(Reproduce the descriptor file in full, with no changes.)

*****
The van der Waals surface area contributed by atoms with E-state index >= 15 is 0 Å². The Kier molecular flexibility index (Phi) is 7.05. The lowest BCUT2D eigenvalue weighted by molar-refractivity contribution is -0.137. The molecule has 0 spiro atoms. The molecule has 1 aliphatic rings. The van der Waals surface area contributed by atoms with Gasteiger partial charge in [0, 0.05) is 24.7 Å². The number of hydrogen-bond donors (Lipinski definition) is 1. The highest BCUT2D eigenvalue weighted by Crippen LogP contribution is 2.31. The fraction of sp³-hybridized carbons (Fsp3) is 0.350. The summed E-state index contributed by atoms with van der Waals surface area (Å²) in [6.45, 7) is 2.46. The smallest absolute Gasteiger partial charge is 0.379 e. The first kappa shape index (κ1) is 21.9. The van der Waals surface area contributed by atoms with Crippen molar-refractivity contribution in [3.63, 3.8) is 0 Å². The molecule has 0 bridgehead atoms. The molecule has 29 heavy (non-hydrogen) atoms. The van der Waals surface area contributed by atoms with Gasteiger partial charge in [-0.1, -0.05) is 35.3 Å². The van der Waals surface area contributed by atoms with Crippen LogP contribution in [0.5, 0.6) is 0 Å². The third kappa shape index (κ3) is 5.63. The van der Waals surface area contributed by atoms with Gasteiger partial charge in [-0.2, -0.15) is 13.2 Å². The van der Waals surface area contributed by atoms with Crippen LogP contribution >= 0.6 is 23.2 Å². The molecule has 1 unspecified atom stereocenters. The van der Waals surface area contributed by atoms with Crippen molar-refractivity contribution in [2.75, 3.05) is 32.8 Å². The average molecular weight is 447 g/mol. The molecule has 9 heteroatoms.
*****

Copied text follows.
The van der Waals surface area contributed by atoms with E-state index >= 15 is 0 Å². The Kier molecular flexibility index (Phi) is 7.05. The lowest BCUT2D eigenvalue weighted by molar-refractivity contribution is -0.137. The molecule has 0 spiro atoms. The molecule has 1 aliphatic rings. The van der Waals surface area contributed by atoms with Gasteiger partial charge in [0, 0.05) is 24.7 Å². The number of hydrogen-bond donors (Lipinski definition) is 1. The highest BCUT2D eigenvalue weighted by Crippen LogP contribution is 2.31. The fraction of sp³-hybridized carbons (Fsp3) is 0.350. The summed E-state index contributed by atoms with van der Waals surface area (Å²) in [6.45, 7) is 2.46. The smallest absolute Gasteiger partial charge is 0.379 e. The first kappa shape index (κ1) is 21.9. The van der Waals surface area contributed by atoms with Crippen molar-refractivity contribution in [3.63, 3.8) is 0 Å². The molecule has 0 bridgehead atoms. The molecule has 29 heavy (non-hydrogen) atoms. The van der Waals surface area contributed by atoms with Gasteiger partial charge in [-0.1, -0.05) is 35.3 Å². The van der Waals surface area contributed by atoms with Crippen LogP contribution in [0.5, 0.6) is 0 Å². The third kappa shape index (κ3) is 5.63. The van der Waals surface area contributed by atoms with Gasteiger partial charge in [-0.2, -0.15) is 13.2 Å². The van der Waals surface area contributed by atoms with Crippen LogP contribution >= 0.6 is 23.2 Å². The molecule has 1 unspecified atom stereocenters. The van der Waals surface area contributed by atoms with Crippen molar-refractivity contribution in [2.75, 3.05) is 32.8 Å². The average molecular weight is 447 g/mol. The molecule has 9 heteroatoms.